Entrance to the Chain Pier
Mystery publisher of a small number of sepia-tinted real photographic postcards of Brighton, in particular the Chain Pier. Built in 1823, the Chain Pier soon became a major tourist attraction, but it gradually fell into disrepair and eventually was destroyed by a storm in December 1896. Although the photographs of the Pier must obviously have been taken before the storm, the postcards have divided backs, and so cannot have been issued any earlier than January 1902, five years after the demise of the Pier. No postmarks have been reported.
Although the Chain Pier cards could no doubt be obtained individually, they were also available for sale in packs containing perhaps as many as six different cards. The publisher did not disclose his name, but added a small, quite distinctive monogram to the pictures on some of the cards. This consisted of the three capital letters S, W and P, stacked vertically and partly interwoven. It is not immediately apparent in what order the letters are meant to be read. Reading from the top downwards the monogram could be interpreted as spelling out the initials SWP, but the W in the middle is twice the size of the other two letters, so perhaps the monogram was intended to represent the initials SPW. No photographer with the initials SWP or SPW is reported to have operated in Brighton in the late nineteenth and early twentieth century. Many of the town's leading photographers, such as Donovan, took pictures of the Chain Pier, but as far as can be determined these differed from those used for the postcards.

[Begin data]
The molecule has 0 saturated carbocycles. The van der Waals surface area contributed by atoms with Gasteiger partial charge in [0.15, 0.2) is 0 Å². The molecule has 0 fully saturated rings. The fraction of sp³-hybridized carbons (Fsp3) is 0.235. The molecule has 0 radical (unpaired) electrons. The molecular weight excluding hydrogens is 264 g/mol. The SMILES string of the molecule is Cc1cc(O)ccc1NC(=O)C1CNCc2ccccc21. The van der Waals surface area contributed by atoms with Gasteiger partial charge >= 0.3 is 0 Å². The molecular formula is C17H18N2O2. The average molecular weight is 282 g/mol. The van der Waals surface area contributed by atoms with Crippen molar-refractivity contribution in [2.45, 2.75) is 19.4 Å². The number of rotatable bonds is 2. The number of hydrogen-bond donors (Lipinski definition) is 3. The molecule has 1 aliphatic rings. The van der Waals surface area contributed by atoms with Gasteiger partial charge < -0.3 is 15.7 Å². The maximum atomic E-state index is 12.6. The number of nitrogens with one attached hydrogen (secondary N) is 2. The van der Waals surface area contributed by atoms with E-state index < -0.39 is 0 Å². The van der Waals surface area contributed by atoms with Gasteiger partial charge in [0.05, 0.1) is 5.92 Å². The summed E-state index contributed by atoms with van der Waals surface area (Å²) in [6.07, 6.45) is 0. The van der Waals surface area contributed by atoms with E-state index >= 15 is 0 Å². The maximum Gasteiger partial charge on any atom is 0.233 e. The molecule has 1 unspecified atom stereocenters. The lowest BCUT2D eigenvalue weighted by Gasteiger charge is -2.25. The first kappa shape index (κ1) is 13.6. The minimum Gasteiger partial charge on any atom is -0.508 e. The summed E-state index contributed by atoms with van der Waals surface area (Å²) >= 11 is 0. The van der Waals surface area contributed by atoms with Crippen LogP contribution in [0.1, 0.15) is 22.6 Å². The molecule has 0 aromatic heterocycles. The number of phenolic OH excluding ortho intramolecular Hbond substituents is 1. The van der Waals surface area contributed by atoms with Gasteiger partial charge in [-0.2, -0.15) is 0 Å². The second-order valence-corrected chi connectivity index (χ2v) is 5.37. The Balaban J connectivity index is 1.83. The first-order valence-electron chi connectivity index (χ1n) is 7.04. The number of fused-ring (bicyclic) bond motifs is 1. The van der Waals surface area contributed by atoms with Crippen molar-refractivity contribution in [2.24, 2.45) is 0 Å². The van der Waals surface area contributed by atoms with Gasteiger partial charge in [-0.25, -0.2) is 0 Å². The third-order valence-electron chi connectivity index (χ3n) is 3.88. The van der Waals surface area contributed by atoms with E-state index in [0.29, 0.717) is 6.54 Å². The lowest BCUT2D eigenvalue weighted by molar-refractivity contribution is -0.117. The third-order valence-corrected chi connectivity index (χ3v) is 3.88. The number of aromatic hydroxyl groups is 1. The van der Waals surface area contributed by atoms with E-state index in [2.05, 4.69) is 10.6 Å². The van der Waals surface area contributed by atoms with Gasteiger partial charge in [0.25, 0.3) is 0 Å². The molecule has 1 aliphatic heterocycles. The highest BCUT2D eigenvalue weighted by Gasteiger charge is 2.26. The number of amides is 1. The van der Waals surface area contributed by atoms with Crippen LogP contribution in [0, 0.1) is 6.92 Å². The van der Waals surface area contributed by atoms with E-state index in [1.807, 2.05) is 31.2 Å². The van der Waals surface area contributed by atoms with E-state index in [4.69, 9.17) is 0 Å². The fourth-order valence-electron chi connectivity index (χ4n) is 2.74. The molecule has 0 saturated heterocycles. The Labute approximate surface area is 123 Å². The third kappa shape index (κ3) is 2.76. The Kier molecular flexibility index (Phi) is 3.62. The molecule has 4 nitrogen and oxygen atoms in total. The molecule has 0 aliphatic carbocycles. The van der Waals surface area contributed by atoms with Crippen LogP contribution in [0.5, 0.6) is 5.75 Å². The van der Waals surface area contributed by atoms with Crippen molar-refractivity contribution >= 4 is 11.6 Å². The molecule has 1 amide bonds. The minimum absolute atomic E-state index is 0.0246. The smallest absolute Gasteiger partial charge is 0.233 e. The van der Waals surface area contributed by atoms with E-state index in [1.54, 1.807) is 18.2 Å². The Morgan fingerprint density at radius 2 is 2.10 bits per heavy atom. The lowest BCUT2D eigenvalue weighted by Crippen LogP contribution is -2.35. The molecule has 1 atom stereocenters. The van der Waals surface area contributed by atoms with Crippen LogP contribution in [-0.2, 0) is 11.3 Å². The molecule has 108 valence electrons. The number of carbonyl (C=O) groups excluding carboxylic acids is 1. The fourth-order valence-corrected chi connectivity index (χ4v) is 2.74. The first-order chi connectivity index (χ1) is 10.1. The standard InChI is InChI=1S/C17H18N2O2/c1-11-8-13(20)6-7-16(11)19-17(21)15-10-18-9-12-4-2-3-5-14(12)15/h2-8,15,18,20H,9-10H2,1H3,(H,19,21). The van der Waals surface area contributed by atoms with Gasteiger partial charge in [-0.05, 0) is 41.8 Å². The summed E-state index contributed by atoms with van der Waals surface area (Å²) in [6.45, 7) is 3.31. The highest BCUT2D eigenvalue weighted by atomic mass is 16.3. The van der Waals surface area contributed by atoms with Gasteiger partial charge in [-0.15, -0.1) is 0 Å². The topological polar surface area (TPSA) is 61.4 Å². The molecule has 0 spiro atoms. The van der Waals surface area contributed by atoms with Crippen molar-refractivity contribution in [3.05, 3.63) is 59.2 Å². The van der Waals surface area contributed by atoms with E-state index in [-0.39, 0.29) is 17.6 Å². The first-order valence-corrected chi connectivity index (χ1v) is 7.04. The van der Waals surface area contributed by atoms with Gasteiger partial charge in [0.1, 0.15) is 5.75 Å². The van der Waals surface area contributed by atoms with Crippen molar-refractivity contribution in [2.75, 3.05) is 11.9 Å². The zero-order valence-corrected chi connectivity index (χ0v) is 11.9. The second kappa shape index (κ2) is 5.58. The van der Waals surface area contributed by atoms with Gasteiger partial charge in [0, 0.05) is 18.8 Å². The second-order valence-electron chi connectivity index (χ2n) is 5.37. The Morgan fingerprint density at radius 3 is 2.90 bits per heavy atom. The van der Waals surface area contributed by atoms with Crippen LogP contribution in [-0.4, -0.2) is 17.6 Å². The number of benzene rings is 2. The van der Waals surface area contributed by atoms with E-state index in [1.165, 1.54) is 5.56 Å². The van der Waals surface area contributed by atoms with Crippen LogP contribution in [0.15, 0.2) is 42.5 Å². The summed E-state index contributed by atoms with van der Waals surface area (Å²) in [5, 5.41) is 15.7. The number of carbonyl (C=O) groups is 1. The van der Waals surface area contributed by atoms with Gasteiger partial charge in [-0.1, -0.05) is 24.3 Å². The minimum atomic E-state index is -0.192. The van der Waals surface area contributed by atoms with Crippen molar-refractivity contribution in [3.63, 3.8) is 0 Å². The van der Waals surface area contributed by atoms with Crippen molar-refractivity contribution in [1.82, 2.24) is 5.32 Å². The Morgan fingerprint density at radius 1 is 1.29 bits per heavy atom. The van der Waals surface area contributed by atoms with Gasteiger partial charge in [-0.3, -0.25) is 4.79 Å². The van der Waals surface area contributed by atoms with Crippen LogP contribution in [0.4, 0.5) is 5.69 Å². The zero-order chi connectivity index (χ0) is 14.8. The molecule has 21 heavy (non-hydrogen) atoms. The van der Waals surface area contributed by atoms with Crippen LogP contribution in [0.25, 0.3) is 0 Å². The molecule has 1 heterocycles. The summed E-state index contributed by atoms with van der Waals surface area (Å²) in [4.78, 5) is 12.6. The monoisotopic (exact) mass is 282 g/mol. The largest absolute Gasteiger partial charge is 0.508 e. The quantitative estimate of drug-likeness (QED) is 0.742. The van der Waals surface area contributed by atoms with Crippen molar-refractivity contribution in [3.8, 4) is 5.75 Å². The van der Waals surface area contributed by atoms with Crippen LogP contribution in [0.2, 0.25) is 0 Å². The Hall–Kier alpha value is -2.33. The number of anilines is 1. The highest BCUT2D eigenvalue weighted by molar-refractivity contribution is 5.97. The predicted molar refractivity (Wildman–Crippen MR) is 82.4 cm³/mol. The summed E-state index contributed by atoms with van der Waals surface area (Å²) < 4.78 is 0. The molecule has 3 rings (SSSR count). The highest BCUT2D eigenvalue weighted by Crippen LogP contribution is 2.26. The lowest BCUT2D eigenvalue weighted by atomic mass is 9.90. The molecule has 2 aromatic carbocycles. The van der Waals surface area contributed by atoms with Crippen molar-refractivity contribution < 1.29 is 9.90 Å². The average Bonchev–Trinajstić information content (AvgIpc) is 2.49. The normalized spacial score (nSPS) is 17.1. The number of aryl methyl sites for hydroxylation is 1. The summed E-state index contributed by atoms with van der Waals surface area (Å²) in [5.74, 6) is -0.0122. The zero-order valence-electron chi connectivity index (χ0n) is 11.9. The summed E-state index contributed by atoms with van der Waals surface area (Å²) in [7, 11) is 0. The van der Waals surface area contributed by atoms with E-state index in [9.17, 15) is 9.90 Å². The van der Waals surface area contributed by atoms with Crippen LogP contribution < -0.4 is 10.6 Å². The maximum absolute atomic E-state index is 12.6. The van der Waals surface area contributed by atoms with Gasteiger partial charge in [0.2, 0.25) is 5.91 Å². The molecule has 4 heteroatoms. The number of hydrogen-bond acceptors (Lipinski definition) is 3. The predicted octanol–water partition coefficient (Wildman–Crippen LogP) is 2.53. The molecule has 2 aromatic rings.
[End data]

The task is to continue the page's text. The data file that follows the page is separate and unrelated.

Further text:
Peter Booth (Withdean) has found a card with the same monogram as the Chain Pier cards showing a short stretch of the Ditchling Road in Brighton, north of Five Ways. A brickworks that can be seen in the distance closed in about 1907, which provides a last possible date for the photograph. As the card is numbered 17 this suggests that there are other cards, even more elusive, still waiting to be found.
Design: Lucid Design